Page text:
Author Affiliations: John F. Kennedy School of Government and Edmond J. Safra Foundation Center for Ethics, Harvard University, Cambridge, Massachusetts (Dr Applbaum); General Internal Medicine and Biomedical Ethics, Mayo Clinic, Rochester, Minnesota (Dr Tilburt); Skeletal Clinical Studies Unit, Cranial Facial and Skeletal Diseases Branch, National Institutes of Dental and Craniofacial Research, Bethesda, Maryland (Dr Collins); and Department of Bioethics, National Institutes of Health Clinical Center, Bethesda, Maryland (Dr Wendler).
A 19-year-old woman living with relatives in the United States who was admitted for elective cranial surgery for complications related to a congenital disorder developed an acute intracranial hemorrhage 10 days after surgery. The patient was declared dead following repeat negative apnea tests. The patient's father requested that the treating team administer an unverified traditional medicinal substance to the patient. Because of the unusual nature of this request, the treating team called an ethics consultation. The present article reviews this case and discusses other cases that share key features to determine whether and when it is appropriate to accommodate requests for interventions on patients who have been declared dead.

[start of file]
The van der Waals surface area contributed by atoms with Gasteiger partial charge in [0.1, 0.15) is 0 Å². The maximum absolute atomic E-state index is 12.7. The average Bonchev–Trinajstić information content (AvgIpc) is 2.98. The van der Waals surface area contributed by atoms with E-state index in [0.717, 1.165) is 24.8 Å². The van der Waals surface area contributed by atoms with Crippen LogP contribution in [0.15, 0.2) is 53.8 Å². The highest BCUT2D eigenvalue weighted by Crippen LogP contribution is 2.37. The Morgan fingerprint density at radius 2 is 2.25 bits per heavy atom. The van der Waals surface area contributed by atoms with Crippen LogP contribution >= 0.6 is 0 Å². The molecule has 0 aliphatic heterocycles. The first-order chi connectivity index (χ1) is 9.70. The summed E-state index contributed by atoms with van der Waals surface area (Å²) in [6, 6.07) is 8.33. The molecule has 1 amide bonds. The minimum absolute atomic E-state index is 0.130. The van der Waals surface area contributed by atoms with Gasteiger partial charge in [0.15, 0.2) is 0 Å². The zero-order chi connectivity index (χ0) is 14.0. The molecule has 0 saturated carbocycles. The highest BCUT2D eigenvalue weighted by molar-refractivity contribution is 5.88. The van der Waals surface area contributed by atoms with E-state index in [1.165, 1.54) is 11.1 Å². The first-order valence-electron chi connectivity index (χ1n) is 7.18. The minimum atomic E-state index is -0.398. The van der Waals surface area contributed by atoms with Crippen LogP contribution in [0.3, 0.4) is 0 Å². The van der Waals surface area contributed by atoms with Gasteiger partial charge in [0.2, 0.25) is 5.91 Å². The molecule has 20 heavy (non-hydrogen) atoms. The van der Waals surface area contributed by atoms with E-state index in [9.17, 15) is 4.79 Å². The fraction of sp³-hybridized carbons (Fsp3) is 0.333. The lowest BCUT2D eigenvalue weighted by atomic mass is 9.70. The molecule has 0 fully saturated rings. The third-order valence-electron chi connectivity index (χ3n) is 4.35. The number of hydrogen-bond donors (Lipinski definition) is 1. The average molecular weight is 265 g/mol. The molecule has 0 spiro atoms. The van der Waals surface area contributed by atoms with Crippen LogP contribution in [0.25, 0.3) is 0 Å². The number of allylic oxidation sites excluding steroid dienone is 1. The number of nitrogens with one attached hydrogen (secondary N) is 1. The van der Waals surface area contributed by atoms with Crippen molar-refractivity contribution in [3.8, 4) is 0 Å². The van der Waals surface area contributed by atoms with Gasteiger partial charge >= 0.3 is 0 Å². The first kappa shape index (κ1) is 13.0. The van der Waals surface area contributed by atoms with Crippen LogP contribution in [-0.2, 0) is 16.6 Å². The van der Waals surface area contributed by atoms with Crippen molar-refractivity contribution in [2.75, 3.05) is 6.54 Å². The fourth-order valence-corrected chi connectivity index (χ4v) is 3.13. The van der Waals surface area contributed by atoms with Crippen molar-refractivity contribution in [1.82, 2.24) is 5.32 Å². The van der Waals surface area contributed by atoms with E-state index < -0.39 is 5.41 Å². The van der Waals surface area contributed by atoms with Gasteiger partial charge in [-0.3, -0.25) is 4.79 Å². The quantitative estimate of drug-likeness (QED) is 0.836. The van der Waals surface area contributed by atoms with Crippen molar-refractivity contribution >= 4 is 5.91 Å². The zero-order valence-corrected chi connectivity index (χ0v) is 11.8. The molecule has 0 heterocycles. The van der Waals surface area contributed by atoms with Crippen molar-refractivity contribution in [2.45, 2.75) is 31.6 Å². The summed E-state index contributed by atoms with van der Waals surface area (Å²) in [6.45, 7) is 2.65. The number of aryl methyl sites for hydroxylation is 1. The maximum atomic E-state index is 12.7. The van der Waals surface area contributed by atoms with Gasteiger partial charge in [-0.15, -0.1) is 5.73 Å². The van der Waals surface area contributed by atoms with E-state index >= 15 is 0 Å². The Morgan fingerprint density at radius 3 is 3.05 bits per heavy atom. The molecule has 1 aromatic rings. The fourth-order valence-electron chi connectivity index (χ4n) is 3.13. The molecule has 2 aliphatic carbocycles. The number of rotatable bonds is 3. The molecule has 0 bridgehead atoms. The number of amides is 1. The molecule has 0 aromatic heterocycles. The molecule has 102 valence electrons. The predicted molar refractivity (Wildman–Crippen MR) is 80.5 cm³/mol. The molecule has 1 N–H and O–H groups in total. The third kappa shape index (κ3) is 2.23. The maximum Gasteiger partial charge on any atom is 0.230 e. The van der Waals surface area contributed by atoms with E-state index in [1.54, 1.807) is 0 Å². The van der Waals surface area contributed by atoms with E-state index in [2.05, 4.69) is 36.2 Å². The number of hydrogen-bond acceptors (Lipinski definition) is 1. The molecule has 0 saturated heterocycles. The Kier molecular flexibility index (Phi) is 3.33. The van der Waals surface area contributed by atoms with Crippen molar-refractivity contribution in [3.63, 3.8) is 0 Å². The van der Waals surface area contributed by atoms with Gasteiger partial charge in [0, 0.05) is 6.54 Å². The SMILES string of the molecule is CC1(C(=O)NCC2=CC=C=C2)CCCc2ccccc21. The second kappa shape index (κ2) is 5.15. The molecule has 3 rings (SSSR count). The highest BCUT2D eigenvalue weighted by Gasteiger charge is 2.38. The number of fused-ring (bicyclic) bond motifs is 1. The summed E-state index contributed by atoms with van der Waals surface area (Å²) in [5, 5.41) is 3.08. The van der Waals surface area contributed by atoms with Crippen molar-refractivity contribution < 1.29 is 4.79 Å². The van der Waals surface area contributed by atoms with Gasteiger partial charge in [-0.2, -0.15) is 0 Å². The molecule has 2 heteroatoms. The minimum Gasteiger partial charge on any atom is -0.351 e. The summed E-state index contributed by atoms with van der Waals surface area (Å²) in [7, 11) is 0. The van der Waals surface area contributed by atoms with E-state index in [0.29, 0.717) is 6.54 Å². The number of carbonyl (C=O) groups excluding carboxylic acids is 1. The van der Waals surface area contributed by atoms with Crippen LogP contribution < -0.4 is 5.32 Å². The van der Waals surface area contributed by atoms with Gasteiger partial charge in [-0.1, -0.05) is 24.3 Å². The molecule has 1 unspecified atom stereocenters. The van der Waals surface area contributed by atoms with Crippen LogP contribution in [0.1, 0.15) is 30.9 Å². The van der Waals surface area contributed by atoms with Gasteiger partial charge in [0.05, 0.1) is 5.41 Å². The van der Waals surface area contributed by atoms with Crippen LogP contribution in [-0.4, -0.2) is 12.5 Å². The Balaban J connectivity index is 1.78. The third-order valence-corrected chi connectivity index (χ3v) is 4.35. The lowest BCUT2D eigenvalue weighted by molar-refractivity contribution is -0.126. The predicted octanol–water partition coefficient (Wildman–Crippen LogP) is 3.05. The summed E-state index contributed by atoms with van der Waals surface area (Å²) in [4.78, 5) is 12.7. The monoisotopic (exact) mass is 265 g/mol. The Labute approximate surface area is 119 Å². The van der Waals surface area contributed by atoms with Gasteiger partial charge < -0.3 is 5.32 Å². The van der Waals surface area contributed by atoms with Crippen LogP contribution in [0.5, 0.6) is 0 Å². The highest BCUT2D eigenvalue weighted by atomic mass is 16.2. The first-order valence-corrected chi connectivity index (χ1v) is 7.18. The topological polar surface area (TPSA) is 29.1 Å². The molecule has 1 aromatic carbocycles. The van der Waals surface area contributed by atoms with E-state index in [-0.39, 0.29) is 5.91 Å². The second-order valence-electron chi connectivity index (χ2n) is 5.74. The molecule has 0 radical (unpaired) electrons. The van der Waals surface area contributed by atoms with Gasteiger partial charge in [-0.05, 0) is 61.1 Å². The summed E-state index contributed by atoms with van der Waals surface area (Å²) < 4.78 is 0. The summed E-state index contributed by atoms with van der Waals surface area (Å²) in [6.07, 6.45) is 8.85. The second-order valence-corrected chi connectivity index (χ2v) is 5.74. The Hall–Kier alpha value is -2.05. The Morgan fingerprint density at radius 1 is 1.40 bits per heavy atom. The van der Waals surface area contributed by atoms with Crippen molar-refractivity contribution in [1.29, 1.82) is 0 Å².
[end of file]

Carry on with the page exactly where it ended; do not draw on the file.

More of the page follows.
Applbaum AI, Tilburt JC, Collins MT, Wendler D. A Family's Request for Complementary Medicine After Patient Brain Death. JAMA. 2008;299(18):2188-2193. doi:10.1001/jama.299.18.2188